TEEG: A model for the future

By Denise Coffey - Staff Writer
Regional - posted Mon., Mar. 7, 2011
TEEG's executive director Donna Grant, state Rep. Danny Rovero, TEEG President Dushy Mahendran. Photos by Denise Coffey.
TEEG's executive director Donna Grant, state Rep. Danny Rovero, TEEG President Dushy Mahendran. Photos by Denise Coffey.

Speaker of the House Christopher Donovan (D- 84), state Sen. Donald Williams, Jr. (D-29) and state Rep. Danny Rovero (D-51) toured TEEG’s facilities in Thompson on March 4. TEEG (Thompson Ecumenical Empowerment Group) is a nonprofit agency that provides community services and senior outreach to residents of Thompson, Woodstock and Pomfret. Executive Director Donna Grant led the legislators on a tour of the building and explained the critical role the organization plays in providing services to the state’s most vulnerable citizens.

By leveraging the funds it receives through federal, state, municipal, local and individual contributions, TEEG is able to multiply its good works, said Grant. Those works include a food pantry, a summer lunch program, private fuel assistance, Christmas baskets for community children and elders and a host of other services. TEEG does it with community wide support, a multitude of volunteers, and a steady supply of in-kind donations.

It’s leveraging people’s passion and time with a little bit of state money to make something much bigger than the sum of its parts,” said Grant. “And that is the key if we are going to keep the safety net intact and take care of vulnerable people. That is the model we’re going to do it with, without coming up with more state money to do it. It’s all about leveraging relationships and resources,” she said.

Grant understands the importance of convincing state legislators of TEEG’s role in serving the state’s most vulnerable at a time when budget negotiations are underway in Hartford. “I understand there’s no new money,” she said. But she is convinced that TEEG presents an efficient and effective model for providing community services in a dignified way. By keeping the administration at a regional level and providing service at [the] local level, there is a public awareness of the kinds of service needed and delivered. The community tends to own it, she said, and when they own it, then they are willing to support it. Grant told the story of one donor’s generous contribution to TEEG. When she asked what motivated him, he replied, “I don’t like being told what I have to pay for. But once you show me how close it is in the community, I want to be a part of the solution.”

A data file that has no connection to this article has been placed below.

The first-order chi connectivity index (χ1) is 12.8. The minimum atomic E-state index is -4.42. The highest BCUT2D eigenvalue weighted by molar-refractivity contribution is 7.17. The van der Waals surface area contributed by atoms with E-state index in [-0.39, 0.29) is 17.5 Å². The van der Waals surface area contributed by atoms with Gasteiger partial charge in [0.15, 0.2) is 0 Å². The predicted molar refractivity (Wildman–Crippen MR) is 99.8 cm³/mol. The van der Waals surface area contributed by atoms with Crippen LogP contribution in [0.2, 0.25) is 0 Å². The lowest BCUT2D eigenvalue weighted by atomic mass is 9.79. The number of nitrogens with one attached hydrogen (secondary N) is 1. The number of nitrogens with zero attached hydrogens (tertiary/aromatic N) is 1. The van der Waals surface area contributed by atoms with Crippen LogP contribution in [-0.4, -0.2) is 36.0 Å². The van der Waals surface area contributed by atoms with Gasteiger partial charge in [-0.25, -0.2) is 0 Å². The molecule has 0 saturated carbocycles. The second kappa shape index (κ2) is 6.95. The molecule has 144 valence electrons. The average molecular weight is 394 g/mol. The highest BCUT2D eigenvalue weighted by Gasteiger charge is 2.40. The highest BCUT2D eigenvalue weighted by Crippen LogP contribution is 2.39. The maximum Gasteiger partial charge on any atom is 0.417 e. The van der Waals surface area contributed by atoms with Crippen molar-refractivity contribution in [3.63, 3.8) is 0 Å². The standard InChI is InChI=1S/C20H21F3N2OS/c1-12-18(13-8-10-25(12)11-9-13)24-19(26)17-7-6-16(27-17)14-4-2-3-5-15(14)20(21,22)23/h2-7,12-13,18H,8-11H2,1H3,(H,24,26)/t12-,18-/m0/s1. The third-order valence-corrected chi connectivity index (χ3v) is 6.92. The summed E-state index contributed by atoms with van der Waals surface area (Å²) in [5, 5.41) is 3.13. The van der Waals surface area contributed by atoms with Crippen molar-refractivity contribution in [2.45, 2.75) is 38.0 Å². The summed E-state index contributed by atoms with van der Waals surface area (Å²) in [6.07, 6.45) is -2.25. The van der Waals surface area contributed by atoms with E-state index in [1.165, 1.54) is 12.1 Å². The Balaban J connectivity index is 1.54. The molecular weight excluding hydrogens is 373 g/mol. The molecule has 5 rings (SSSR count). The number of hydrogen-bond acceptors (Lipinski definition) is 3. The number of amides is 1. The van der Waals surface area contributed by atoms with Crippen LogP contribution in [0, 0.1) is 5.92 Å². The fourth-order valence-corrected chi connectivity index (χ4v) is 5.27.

TEEG gets its money from a variety of sources. State and federal money is key, Grant said. They were able to take $30,000 from a $78,000 Department of Social Services grant and hire an outreach worker with it. That staff member leveraged $30,000 into $322,000 of food commodities by calling every PTO, Boy and Girl Scout troop, high school, church and faith-based organization to rally people together to donate food or money. “We get about half of what we need from the Connecticut Food Bank and the rest comes from the community,” she said. “That same person is also distributing private fuel funds specifically donated for fuel. So we are stretching out every penny of that grant money.”

Grant took the legislators on a tour of the three-level house where every inch of space is utilized. The food bank is located in the cellar, where even the boiler room doubles as storage for canned goods. Grant showed the contents of a pre-packed box for one person. It contained a box of cereal, peanut butter, one can each of tuna fish, peas, fruit, baked beans, soup, and tomato sauce. It held instant oatmeal and Pepperidge Farm holiday cookies. “This is a food box for a month for a senior,” she said. They also get two canned goods, something from the freezer, and bread if there was a bread delivery. “When people talk about using the system, this is what they get. When you hear that people are using more than one food bank, this is why.”

It’s not enough to feed a teenage boy for a day,” Donovan said.

TEEG bought a walk-in freezer with a grant of $7,000. When they get money that’s a one-time thing, Grant said, they try to generate capacity with it. The freezer allows them to collect fresh produce and meat donations that they wouldn’t have been able to collect before.

I’d love to be able to accept Hunters for Hunger and venison donations, but because the meat doesn’t go through a federally inspected food check, we can’t do it,” she said.

TEEG receives state grants worth $119.5 thousand. It receives municipal contributions from Thompson, Woodstock and Pomfret in the amount of $42,000. Local contributions from churches, businesses, civic groups and individuals tally up to almost $117,000. The agency is projected to earn more than $306,000 in fee for service revenues in fiscal year 2010/2011.

In TEEG’s 2010 annual report, 24 programs are listed. They range in scope from early childhood school readiness programs to senior outreach and case management. Instead of dollars, the unit of measure listed is “total times lives were touched.” The 2010 annual report lists that number at 29,672 (2,433 unduplicated individuals and 912 unduplicated families). It is this hard translation that will have to be hashed out in Hartford before the budget gets approved.

 

 

 

 

 

 


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